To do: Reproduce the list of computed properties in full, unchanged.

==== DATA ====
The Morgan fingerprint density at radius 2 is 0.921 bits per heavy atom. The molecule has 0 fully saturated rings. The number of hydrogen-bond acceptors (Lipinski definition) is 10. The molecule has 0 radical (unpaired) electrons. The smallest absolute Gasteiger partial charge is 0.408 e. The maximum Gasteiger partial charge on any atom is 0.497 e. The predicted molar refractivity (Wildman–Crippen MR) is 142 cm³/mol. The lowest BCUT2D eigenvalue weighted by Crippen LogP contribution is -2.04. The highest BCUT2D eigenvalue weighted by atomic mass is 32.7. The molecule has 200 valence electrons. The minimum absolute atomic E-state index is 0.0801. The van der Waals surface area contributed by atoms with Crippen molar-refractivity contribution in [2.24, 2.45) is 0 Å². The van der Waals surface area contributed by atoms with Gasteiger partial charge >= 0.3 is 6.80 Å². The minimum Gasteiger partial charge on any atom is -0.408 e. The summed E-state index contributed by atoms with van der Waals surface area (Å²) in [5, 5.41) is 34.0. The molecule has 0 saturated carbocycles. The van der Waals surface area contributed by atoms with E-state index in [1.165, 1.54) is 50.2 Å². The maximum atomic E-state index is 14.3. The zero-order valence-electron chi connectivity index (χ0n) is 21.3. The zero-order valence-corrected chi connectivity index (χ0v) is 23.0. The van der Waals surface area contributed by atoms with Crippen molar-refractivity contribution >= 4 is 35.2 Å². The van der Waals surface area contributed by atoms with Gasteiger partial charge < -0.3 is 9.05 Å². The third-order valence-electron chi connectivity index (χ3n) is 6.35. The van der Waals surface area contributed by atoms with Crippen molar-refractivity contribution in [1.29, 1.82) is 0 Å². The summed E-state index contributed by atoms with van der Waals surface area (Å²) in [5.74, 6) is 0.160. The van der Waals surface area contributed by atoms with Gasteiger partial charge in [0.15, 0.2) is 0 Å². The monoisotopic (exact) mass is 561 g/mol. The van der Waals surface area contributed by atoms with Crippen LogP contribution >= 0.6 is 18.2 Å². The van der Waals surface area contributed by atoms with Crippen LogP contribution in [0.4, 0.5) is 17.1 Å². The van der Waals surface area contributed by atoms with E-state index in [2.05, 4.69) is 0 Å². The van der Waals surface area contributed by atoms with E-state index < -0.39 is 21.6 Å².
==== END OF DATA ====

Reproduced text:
The Morgan fingerprint density at radius 2 is 0.921 bits per heavy atom. The molecule has 0 fully saturated rings. The number of hydrogen-bond acceptors (Lipinski definition) is 10. The molecule has 0 radical (unpaired) electrons. The smallest absolute Gasteiger partial charge is 0.408 e. The maximum Gasteiger partial charge on any atom is 0.497 e. The predicted molar refractivity (Wildman–Crippen MR) is 142 cm³/mol. The lowest BCUT2D eigenvalue weighted by Crippen LogP contribution is -2.04. The highest BCUT2D eigenvalue weighted by atomic mass is 32.7. The molecule has 200 valence electrons. The minimum absolute atomic E-state index is 0.0801. The van der Waals surface area contributed by atoms with Crippen molar-refractivity contribution in [2.24, 2.45) is 0 Å². The van der Waals surface area contributed by atoms with Gasteiger partial charge >= 0.3 is 6.80 Å². The minimum Gasteiger partial charge on any atom is -0.408 e. The summed E-state index contributed by atoms with van der Waals surface area (Å²) in [5, 5.41) is 34.0. The molecule has 0 saturated carbocycles. The van der Waals surface area contributed by atoms with E-state index in [1.165, 1.54) is 50.2 Å². The maximum atomic E-state index is 14.3. The zero-order valence-electron chi connectivity index (χ0n) is 21.3. The zero-order valence-corrected chi connectivity index (χ0v) is 23.0. The van der Waals surface area contributed by atoms with Crippen molar-refractivity contribution >= 4 is 35.2 Å². The van der Waals surface area contributed by atoms with Gasteiger partial charge < -0.3 is 9.05 Å². The third-order valence-electron chi connectivity index (χ3n) is 6.35. The van der Waals surface area contributed by atoms with Crippen molar-refractivity contribution in [1.29, 1.82) is 0 Å². The summed E-state index contributed by atoms with van der Waals surface area (Å²) in [5.74, 6) is 0.160. The van der Waals surface area contributed by atoms with Gasteiger partial charge in [0.15, 0.2) is 0 Å². The monoisotopic (exact) mass is 561 g/mol. The van der Waals surface area contributed by atoms with Crippen LogP contribution >= 0.6 is 18.2 Å². The van der Waals surface area contributed by atoms with Crippen LogP contribution in [0.4, 0.5) is 17.1 Å². The van der Waals surface area contributed by atoms with E-state index in [2.05, 4.69) is 0 Å². The van der Waals surface area contributed by atoms with E-state index < -0.39 is 21.6 Å².